|Company||DFS Deutsche Flugsicherung GmbH|
25/11/2009.- The European project INOUI for the integration of unmanned aircraft systems (UAS) into non-segregated airspace – airspace where all air traffic is authorised to fly according to established procedures – will present its research results at a forum in Cologne, Germany, on 1 and 2 December. The forum is open to all interested UAS stakeholders. Around one hundred participants have already registered. INOUI is commissioned by the Directorate General for Energy and Transport of the European Commission and aims to establish general and harmonised rules and procedures for UAS in the air traffic management (ATM) environment.
The work is structured in six work packages and documented in 21 deliverables. The findings are published on the project’s website under www.inoui.isdefe.es. A comprehensive glossary of UAS terms and terminology used in the project can also be found on the website.
The project’s findings will complement the SESAR European ATM modernisation programme which aims to implement the Single European Sky initiative by 2020 and beyond. The consortium, which began work in 2007, is led by the German air navigation service provider DFS Deutsche Flugsicherung GmbH and consists of Ingeniería de Sistemas para la Defensa de España, Boeing Research and Technology Europe, the Spanish Fundación Instituto de Investigación INNAXIS, Germany’s Rheinmetall Defence Electronics GmbH and the French Office National d’Etudes et de Recherches Aérospatiales.
To date, unmanned aircraft have mainly been used for military purposes and have been flown in segregated airspace and areas or with special permission. However, in recent years, UAS have become increasingly interesting for civil applications, such as aerial photography, pipeline and power line surveillance, fisheries and wildlife monitoring, fire fighting, weather and climate studies, as well as rescue and recovery missions, to name just a few.
The aim of the INOUI project is to identify UAS applications, define an operational concept, assess the ATM environment, analyse certification, and licencing of UAS and its personnel, propose operational procedures, assess the required technologies, and describe safety analyses and requirements for aerodromes.
According to the project coordinator, Achim Baumann: "The integration of unmanned aircraft into non-segregated airspace must not compromise safety and should have as little impact on other airspace users as possible. Unmanned aircraft systems should be treated like manned aircraft." Applicable rules fundamental to safe operations, such as right-of-way rules, existing procedures and radiotelephony, should only be changed if necessary.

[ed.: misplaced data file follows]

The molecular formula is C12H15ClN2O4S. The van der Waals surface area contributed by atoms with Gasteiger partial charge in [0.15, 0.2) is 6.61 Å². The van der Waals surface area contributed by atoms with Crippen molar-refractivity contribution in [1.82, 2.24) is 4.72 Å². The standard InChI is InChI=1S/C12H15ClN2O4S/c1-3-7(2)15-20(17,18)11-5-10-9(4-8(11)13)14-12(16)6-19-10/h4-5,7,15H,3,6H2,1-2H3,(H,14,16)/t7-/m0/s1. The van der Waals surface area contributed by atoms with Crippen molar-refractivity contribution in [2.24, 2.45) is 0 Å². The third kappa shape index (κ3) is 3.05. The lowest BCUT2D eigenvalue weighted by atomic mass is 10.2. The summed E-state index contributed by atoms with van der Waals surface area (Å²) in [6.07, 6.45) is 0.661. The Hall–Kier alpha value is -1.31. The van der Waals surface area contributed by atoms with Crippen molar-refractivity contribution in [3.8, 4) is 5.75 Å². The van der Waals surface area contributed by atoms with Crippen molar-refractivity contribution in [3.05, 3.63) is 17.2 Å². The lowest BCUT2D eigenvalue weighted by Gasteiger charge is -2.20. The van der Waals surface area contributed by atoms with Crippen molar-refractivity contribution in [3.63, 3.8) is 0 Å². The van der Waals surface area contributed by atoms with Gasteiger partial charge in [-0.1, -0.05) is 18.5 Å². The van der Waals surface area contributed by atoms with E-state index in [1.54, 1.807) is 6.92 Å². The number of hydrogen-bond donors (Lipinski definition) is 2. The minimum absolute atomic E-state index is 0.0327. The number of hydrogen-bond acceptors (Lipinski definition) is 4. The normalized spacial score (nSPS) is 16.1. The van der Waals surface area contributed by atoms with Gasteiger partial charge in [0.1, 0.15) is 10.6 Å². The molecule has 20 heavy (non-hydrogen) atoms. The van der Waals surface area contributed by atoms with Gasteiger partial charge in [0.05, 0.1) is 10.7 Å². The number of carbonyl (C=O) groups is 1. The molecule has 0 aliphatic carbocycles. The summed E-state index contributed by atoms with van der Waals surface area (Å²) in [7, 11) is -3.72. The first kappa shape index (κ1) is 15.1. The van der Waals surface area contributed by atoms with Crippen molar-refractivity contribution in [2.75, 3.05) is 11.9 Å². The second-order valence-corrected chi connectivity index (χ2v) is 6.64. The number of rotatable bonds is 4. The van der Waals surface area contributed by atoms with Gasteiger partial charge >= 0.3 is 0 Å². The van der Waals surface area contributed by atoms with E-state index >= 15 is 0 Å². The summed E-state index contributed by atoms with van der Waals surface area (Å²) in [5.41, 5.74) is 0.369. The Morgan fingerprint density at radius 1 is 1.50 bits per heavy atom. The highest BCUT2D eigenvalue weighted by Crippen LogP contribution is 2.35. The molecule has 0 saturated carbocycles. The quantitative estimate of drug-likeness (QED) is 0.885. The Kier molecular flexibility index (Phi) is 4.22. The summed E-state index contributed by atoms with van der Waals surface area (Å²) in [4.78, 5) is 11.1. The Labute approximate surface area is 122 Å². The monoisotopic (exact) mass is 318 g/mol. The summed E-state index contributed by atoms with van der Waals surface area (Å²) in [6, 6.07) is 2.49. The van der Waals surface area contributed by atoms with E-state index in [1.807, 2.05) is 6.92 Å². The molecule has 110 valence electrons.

Specific characteristics of UAS may require additional or adapted procedures due to performance limitations, flight profiles or other capabilities. Procedures must be adapted for very light and small types of unmanned aircraft, for instance, which are not as powerful and fly more slowly than other aircraft.
"Pilots control unmanned aircraft from the ground and are consequently separated from their aircraft. Procedures and communication with air traffic controllers will therefore have to be adapted to this new situation. A direct telephone line would be a useful back-up in the event that radio communication is lost," says Stefan Tenoort, member of the DFS research and development centre who has been working on the work package for the airspace integration of UAS.
Rules must be developed for uncontrolled airspace to protect aircraft flying under visual flight rules which are not in contact with ATC. Future technological developments for UAS will also benefit manned aviation, for example by providing advanced self-separation solutions.
The final results of INOUI will be published in early 2010 as soon as European Commission approval has been obtained.
If you would like to interview the project coordinator or need further information on the topic, please contact:
Nanda Geelvink, Tel. +49 (0)6103 707-1308,
Fax: +49 (0)6103 707-1395, E-mail: Nanda.Geelvink@dfs.de
DFS Deutsche Flugsicherung GmbH the German air navigation service provider, is a State-owned company under private law and has 5,350 employees. DFS ensures the safe and punctual handling of flights. Staff coordinate up to 10,000 aircraft movements in German airspace every day, and more than 3 million movements every year. Germany has the highest traffic volume in Europe. DFS operates control centres in Langen, Bremen, Karlsruhe and Munich. In addition, DFS staff work in the control towers of the 16 international airports in Germany, as well as at the Eurocontrol Centre in Maastricht, the Netherlands. DFS provides training and consultancy services around the world and develops and sells air traffic control, surveillance and navigation systems. The company's portfolio also comprises flight-relevant data, aeronautical publications and aeronautical information services. DFS has the following business units: Control Centre, Tower, Aeronautical Solutions and Aeronautical Information Management.